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Illustration by April Dela Noche Milne

I suppose I’d come to believe the train was too expensive for long-haul travel. Transformed from the best way to get from one place to another into something for the leisurely, well-moneyed, retired set. I suppose I thought it took too much time.

Last December, travelling by Via Rail from Vancouver, I reached Toronto, having avoided being subjected to an electromagnetic wand, a cramped seat or the big-box stores that now pass for large airports. I’d also managed to read a couple of books and have a number of deeply touching exchanges with fellow travellers.

Earlier this month, Via restarted the Western end of the Canadian route after cancelling it earlier this year in the pandemic shutdown. I’m glad to hear it; COVID restrictions mean it won’t be the same experience I had – at least not yet – but it’s a good start.

Years ago, I’d cut down on my flying. I knew the science. So I simply don’t go places.

Until, that is, I enrolled in a long-distance graduate program on the other side of the country. In August, I flew from my home in Victoria to Halifax. Five months later, part two of the program was to take place in Toronto. By this time, my heart had been cracked open by hearing Greta Thunberg address the United Nations, a young woman who’d shaken off depression and anorexia to engage in public action.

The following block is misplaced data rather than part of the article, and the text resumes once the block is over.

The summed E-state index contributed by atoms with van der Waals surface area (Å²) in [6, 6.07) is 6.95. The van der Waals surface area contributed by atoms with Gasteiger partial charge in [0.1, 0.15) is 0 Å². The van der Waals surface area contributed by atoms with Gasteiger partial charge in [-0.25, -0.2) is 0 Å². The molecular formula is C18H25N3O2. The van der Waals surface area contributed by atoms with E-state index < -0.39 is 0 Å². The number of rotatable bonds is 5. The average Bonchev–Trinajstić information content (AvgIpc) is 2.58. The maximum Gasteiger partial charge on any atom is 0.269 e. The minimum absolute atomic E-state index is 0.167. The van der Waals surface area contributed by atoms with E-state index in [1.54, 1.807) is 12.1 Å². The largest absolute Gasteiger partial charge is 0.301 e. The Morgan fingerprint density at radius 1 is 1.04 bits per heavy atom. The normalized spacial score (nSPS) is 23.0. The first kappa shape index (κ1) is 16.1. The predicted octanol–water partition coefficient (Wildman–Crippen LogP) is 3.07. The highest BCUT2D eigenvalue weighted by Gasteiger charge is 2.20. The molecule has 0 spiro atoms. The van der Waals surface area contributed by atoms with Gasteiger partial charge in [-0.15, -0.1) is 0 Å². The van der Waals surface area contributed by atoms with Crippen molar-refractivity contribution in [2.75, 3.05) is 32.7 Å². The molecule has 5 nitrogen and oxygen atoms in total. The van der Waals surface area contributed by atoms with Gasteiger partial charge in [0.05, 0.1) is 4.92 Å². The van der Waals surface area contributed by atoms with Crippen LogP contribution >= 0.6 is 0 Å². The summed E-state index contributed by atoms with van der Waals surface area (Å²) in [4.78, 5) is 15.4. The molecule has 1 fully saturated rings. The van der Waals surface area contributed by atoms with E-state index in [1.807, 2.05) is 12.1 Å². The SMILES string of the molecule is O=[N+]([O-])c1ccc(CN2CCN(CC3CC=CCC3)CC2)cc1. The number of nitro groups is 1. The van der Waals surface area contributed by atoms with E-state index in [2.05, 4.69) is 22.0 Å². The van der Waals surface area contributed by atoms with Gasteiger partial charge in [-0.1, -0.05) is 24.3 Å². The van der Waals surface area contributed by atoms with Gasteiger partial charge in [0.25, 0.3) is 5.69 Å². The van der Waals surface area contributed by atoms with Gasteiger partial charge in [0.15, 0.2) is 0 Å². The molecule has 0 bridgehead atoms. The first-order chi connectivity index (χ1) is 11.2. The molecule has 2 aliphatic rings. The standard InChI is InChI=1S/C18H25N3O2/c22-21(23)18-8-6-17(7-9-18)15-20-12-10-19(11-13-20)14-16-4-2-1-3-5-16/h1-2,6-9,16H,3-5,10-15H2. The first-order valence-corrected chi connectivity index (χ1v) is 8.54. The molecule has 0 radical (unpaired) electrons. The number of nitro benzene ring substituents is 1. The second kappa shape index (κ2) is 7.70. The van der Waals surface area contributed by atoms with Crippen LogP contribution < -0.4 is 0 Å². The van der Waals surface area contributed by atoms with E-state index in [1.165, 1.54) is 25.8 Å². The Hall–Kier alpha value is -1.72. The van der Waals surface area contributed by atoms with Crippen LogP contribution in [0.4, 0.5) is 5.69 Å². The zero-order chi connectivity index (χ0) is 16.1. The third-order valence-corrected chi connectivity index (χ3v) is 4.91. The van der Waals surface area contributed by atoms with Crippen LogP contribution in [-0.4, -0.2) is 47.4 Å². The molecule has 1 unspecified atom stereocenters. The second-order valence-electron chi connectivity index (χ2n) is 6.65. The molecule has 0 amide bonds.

You’ve stolen our future, she said.

Her words sank deep inside me. I am 68, and my behaviour has been as thoughtless as most who are privileged: I’ve flown all over the world, owned a succession of cars, lived in places heated with oil, contributed to the Earth’s garbage burial mounds and added to the plastic that swirls in our oceans.

I called Via and booked a ticket. At first, I obtained a seat in the coach section only.

“A chair for a four-day trip?” friends queried.

I rebooked, securing a lower bunk that transforms into a seating area during the day. With the bunk accommodation come three meals a day, served elegantly in a dining car where the tables are covered with white linen cloths. There are china dishes, real cutlery and cloth napkins. The meals are lovingly prepared and far tastier than any dish that has ever emerged from my kitchen. As a single traveller, I was invited to join others at every meal.